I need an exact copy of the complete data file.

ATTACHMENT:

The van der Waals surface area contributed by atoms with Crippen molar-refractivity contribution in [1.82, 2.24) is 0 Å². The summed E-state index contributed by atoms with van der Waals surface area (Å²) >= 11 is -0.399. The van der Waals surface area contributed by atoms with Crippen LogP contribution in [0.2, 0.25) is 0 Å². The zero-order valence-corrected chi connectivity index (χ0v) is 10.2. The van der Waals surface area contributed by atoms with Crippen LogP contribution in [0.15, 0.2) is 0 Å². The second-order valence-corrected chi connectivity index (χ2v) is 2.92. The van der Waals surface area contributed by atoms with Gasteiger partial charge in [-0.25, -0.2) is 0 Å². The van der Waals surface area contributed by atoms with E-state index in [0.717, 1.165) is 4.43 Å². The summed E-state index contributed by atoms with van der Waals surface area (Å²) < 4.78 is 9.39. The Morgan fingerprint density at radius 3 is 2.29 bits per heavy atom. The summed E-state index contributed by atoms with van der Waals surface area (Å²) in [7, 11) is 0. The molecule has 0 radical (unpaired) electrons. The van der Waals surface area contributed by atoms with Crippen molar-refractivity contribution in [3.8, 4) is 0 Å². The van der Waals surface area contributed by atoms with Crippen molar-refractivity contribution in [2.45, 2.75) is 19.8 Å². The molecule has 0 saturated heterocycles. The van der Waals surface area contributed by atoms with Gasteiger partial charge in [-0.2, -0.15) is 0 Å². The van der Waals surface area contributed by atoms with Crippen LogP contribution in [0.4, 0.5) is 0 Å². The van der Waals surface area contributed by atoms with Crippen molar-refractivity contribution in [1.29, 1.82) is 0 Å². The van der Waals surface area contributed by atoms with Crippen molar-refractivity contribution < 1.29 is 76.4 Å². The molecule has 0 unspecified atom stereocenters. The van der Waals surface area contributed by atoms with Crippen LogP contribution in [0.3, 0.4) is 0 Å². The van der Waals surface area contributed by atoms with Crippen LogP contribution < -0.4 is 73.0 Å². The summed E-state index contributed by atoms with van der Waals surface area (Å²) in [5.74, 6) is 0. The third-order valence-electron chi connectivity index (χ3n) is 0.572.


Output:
The van der Waals surface area contributed by atoms with Crippen molar-refractivity contribution in [1.82, 2.24) is 0 Å². The summed E-state index contributed by atoms with van der Waals surface area (Å²) >= 11 is -0.399. The van der Waals surface area contributed by atoms with Crippen LogP contribution in [0.2, 0.25) is 0 Å². The zero-order valence-corrected chi connectivity index (χ0v) is 10.2. The van der Waals surface area contributed by atoms with Crippen LogP contribution in [0.15, 0.2) is 0 Å². The second-order valence-corrected chi connectivity index (χ2v) is 2.92. The van der Waals surface area contributed by atoms with Gasteiger partial charge in [-0.25, -0.2) is 0 Å². The van der Waals surface area contributed by atoms with E-state index in [0.717, 1.165) is 4.43 Å². The summed E-state index contributed by atoms with van der Waals surface area (Å²) < 4.78 is 9.39. The Morgan fingerprint density at radius 3 is 2.29 bits per heavy atom. The summed E-state index contributed by atoms with van der Waals surface area (Å²) in [7, 11) is 0. The molecule has 0 radical (unpaired) electrons. The van der Waals surface area contributed by atoms with Crippen molar-refractivity contribution in [3.8, 4) is 0 Å². The van der Waals surface area contributed by atoms with Crippen molar-refractivity contribution in [2.45, 2.75) is 19.8 Å². The molecule has 0 saturated heterocycles. The van der Waals surface area contributed by atoms with Gasteiger partial charge in [-0.2, -0.15) is 0 Å². The van der Waals surface area contributed by atoms with Crippen LogP contribution in [0.4, 0.5) is 0 Å². The van der Waals surface area contributed by atoms with Crippen molar-refractivity contribution in [1.29, 1.82) is 0 Å². The van der Waals surface area contributed by atoms with Crippen molar-refractivity contribution < 1.29 is 76.4 Å². The molecule has 0 unspecified atom stereocenters. The van der Waals surface area contributed by atoms with Crippen LogP contribution in [0.3, 0.4) is 0 Å². The van der Waals surface area contributed by atoms with Crippen LogP contribution < -0.4 is 73.0 Å². The summed E-state index contributed by atoms with van der Waals surface area (Å²) in [5.74, 6) is 0. The third-order valence-electron chi connectivity index (χ3n) is 0.572.